‘Snowball Effect’: Definition, Meaning and Examples

By Sophia Merton, updated on April 24, 2023

Did someone use the phrase 'snowball effect,' and you’re wondering what it means? In this article, we’ll take a look at the meaning, origin, examples, and more.

In short:

  • The ‘snowball effect’ refers to a circumstance where something increases in importance or size at an increasingly fast rate.

What Does 'Snowball Effect' Mean?

‘Snowball effect’ is a concept that refers to an accelerating growth of magnitude, including importance, danger, fame, or fortune. It refers to something starting with only a small amount of significance and building upon itself, much like the way a small snowball can roll down a snow-covered hill and become larger the further it goes. As the snowball rolls, it gains more mass and surface area, gathering an accelerating amount of snow as it continues.

The concept of the ‘snowball effect’ is something that is used in psychology, aerospace engineering, and other fields. You’ll also see it appear as a cliche in both modern theatrics and cartoons.

  • The ‘snowball effect’ is something that can apply to both good things (aka a virtuous circle) and bad things (aka a vicious circle.)

Essentially, you can use the phrase ‘snowball effect’ when you want to describe a situation where something increases in importance, size, or magnitude at an increasingly fast rate.

Where Does 'Snowball Effect' Come From?

Though it's unclear when the phrase ‘snowball effect’ was first used, it is known that it comes from the way that a snowball will collect snow faster and faster as it is rolled against a snowy surface or down a hill.

That being said, it’s known that the use of the word ‘snowball’ as a verb meaning “to increase rapidly” is attested from the 1920s. Beyond that, the visual of a snowball getting bigger and bigger as it rolls has been in use since at least the early 1600s, according to the Online Etymology Dictionary.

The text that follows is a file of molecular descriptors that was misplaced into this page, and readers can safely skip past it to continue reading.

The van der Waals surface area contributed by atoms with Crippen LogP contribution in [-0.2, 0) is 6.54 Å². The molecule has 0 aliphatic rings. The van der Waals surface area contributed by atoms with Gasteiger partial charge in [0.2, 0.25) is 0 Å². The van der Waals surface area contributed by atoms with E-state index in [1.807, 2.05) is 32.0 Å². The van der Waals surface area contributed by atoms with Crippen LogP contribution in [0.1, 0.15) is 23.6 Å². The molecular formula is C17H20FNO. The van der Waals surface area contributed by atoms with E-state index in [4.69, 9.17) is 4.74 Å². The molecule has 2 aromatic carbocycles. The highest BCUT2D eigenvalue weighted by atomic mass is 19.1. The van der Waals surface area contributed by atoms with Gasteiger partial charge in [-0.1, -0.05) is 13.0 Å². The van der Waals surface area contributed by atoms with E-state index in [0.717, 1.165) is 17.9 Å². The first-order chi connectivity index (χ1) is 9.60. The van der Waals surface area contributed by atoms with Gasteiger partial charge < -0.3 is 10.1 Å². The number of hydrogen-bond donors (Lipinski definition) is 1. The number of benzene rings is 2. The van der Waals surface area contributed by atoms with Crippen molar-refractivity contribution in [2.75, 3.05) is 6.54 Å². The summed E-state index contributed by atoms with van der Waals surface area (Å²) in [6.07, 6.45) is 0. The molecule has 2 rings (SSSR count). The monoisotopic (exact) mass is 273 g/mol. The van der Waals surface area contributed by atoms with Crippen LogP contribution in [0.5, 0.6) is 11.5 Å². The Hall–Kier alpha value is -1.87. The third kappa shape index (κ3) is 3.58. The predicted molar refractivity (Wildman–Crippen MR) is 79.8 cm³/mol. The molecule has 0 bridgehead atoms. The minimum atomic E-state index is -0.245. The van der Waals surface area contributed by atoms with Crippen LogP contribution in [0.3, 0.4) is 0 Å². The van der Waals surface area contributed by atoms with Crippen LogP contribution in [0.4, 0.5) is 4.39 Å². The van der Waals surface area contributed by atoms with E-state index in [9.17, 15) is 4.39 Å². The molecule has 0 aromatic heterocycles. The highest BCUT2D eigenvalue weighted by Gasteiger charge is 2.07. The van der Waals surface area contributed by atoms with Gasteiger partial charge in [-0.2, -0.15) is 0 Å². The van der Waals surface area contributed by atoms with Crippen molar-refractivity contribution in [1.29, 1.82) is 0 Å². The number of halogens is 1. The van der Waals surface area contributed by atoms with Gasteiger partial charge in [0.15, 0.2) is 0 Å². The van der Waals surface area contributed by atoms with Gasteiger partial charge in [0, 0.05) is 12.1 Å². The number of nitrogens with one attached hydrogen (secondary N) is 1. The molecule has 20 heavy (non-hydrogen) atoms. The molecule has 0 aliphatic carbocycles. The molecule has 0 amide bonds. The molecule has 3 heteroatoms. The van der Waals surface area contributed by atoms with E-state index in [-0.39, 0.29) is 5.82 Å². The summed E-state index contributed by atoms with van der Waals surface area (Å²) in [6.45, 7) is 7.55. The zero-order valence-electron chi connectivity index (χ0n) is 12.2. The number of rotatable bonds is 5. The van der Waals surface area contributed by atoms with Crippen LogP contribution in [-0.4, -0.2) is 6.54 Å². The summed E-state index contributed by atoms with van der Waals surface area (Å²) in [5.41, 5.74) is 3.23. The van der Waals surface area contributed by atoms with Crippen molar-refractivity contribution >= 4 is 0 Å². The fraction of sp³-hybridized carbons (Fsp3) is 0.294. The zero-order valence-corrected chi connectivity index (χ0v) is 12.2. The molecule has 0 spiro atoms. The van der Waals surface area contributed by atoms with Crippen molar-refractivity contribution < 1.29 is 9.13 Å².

The Use of ‘Snowball Effect’ in Print

Using the Google Books Ngram Viewer, we see that 'snowball effect' starts becoming more common in publications starting in the early 1900s. Since then, it has increased steadily in its usage.

We find this phrase in a 1943 document entitled “Planning”:

“As a social practice family limitation, in an emulative and competitive society, has a snowball effect. ‘Keeping up with the Joneses’ in 1890 meant having not more than four children, and in 1910 not more than three; to-day it means having not more than two.”

Another example can be found in The New Cambridge Modern History: Volume 13, Companion Volume from 1953:

“Another concept helps us understand the process of change is that of cumulative causation, or the ‘snowball effect’. This is the opposite of the concept of equilibrium. There are situations in which it makes sense (as we have seen) to say that a society does not change because it does not change; there are also situations where society changes because it changes, where one change reinforces another.”

For a third example, we look to the “Full Committee Hearings on H.R. 5304,” also from 1953:

“The higher you set the rates the less people who are in good health are going to take it and finally you get down to the point where the only people who take it out are the people who are suffering from a disease which they know is going to kill them. If they were charged 110 percent they would be glad to pay in order to protect their families. So you have a snowball effect.”

Finally, here's one last example from the House of Commons in Britain from 1925:

“I hope the right honorable Gentleman will remember the snowball effect of employment. If a man is working and producing something he is not only satisfying his own wants, but every new man who is got into employment is piling up more employment for other people.”

The ‘Snowball Effect’ in Psychology

In the field of psychology, the concept of the ‘snowball effect’ is used to help explain the impact of a wide variety of settings and situations.

These include: